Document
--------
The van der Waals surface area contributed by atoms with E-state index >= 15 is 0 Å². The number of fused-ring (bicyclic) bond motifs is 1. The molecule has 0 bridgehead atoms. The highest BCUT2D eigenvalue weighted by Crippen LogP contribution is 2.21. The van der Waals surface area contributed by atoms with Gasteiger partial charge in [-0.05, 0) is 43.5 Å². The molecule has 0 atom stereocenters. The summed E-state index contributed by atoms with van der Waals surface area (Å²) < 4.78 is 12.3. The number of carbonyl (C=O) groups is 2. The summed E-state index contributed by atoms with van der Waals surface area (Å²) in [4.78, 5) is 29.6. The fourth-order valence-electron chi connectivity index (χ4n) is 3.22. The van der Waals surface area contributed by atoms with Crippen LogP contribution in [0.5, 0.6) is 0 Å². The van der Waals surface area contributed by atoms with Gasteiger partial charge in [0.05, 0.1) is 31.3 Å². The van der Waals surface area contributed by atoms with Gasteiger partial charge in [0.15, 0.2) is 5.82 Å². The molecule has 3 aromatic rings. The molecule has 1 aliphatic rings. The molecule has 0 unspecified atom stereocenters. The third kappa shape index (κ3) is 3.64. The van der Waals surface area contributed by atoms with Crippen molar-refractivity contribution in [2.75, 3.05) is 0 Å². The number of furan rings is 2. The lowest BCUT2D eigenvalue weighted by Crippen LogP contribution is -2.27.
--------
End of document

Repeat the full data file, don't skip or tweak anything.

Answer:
The van der Waals surface area contributed by atoms with E-state index >= 15 is 0 Å². The number of fused-ring (bicyclic) bond motifs is 1. The molecule has 0 bridgehead atoms. The highest BCUT2D eigenvalue weighted by Crippen LogP contribution is 2.21. The van der Waals surface area contributed by atoms with Gasteiger partial charge in [-0.05, 0) is 43.5 Å². The molecule has 0 atom stereocenters. The summed E-state index contributed by atoms with van der Waals surface area (Å²) < 4.78 is 12.3. The number of carbonyl (C=O) groups is 2. The summed E-state index contributed by atoms with van der Waals surface area (Å²) in [4.78, 5) is 29.6. The fourth-order valence-electron chi connectivity index (χ4n) is 3.22. The van der Waals surface area contributed by atoms with Crippen LogP contribution in [0.5, 0.6) is 0 Å². The van der Waals surface area contributed by atoms with Gasteiger partial charge in [0.05, 0.1) is 31.3 Å². The van der Waals surface area contributed by atoms with Gasteiger partial charge in [0.15, 0.2) is 5.82 Å². The molecule has 3 aromatic rings. The molecule has 1 aliphatic rings. The molecule has 0 unspecified atom stereocenters. The third kappa shape index (κ3) is 3.64. The van der Waals surface area contributed by atoms with Crippen molar-refractivity contribution in [2.75, 3.05) is 0 Å². The number of furan rings is 2. The lowest BCUT2D eigenvalue weighted by Crippen LogP contribution is -2.27.